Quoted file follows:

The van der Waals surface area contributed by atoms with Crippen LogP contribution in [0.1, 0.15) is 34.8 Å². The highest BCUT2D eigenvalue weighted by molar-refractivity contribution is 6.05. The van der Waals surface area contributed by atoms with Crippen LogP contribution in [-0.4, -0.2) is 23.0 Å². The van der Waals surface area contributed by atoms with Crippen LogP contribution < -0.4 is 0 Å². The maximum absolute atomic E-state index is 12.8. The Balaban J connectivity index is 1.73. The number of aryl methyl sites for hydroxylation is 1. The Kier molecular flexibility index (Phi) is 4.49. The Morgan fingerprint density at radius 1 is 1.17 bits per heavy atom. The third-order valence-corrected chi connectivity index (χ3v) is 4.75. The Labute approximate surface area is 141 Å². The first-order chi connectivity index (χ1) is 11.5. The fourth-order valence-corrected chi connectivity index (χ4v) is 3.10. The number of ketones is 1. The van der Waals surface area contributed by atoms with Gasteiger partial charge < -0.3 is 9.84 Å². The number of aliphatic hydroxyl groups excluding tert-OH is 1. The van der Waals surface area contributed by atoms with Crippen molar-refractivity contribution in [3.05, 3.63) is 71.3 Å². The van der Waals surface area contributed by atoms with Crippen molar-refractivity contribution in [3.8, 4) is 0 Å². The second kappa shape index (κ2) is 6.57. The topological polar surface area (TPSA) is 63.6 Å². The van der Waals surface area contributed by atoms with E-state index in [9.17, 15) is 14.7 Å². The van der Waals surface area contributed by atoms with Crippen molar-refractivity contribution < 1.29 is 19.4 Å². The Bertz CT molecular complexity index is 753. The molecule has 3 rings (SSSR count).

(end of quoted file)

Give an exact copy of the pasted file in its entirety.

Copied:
The van der Waals surface area contributed by atoms with Crippen LogP contribution in [0.1, 0.15) is 34.8 Å². The highest BCUT2D eigenvalue weighted by molar-refractivity contribution is 6.05. The van der Waals surface area contributed by atoms with Crippen LogP contribution in [-0.4, -0.2) is 23.0 Å². The van der Waals surface area contributed by atoms with Crippen LogP contribution < -0.4 is 0 Å². The maximum absolute atomic E-state index is 12.8. The Balaban J connectivity index is 1.73. The number of aryl methyl sites for hydroxylation is 1. The Kier molecular flexibility index (Phi) is 4.49. The Morgan fingerprint density at radius 1 is 1.17 bits per heavy atom. The third-order valence-corrected chi connectivity index (χ3v) is 4.75. The Labute approximate surface area is 141 Å². The first-order chi connectivity index (χ1) is 11.5. The fourth-order valence-corrected chi connectivity index (χ4v) is 3.10. The number of ketones is 1. The van der Waals surface area contributed by atoms with Gasteiger partial charge < -0.3 is 9.84 Å². The number of aliphatic hydroxyl groups excluding tert-OH is 1. The van der Waals surface area contributed by atoms with Crippen molar-refractivity contribution in [3.05, 3.63) is 71.3 Å². The van der Waals surface area contributed by atoms with Crippen molar-refractivity contribution in [3.8, 4) is 0 Å². The second kappa shape index (κ2) is 6.57. The topological polar surface area (TPSA) is 63.6 Å². The van der Waals surface area contributed by atoms with E-state index in [9.17, 15) is 14.7 Å². The van der Waals surface area contributed by atoms with Crippen molar-refractivity contribution < 1.29 is 19.4 Å². The Bertz CT molecular complexity index is 753. The molecule has 3 rings (SSSR count).